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We revisit the old construction of Gromov and Lawson that yields a Riemannian metric of positivescalar curvature on a connected sum of manifolds admitting such metrics. This is joint workwith C. Sormani and J. Our refinement is to show that the "tunnel" constructed betweenthe two summands can be made to have arbitrarily small length and volume. This talk will investigate a certain class of continuous time Markov processes using machinery from algebraic topology. To each such process, we will associate a homological observable, the average current, which is a measurement of the net flow of probability of the system.

We show that the average current quantizes in the low temperature limit. We also explain how the quantized version admits a topological description. Accessibility is an important concept in the study of groups and manifolds as it helps decomposing the object in question into simpler pieces.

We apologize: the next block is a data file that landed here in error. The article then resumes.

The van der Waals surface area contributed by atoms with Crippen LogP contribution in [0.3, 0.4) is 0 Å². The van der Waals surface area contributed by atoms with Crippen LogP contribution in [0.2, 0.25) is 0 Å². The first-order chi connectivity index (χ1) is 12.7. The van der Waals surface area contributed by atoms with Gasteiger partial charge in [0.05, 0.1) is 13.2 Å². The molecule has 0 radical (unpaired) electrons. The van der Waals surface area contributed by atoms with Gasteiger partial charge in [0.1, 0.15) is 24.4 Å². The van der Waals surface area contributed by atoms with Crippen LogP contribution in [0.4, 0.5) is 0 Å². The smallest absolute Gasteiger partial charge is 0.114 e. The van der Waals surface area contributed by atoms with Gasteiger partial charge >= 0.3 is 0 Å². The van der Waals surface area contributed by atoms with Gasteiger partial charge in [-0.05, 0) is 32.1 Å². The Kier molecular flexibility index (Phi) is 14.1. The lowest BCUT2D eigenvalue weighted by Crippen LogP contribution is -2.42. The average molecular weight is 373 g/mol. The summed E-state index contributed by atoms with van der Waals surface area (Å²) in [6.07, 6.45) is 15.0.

In my talk I will survey some accessibility results of groups and manifolds, and explain how to relate the two. I will then discuss a joint work with Benjamin Beeker on a higher dimensional version of these ideas using CAT 0 cube complexes. We will survey recent developments in the symplectic topology that lead to various notions of distance on the category of Lagrangian submanifolds of a symplectic manifold. We will explain both the algebraic as well as geometric sides of the story and outline some applications. In tame geometry, a cell or cylinder is defined as follows.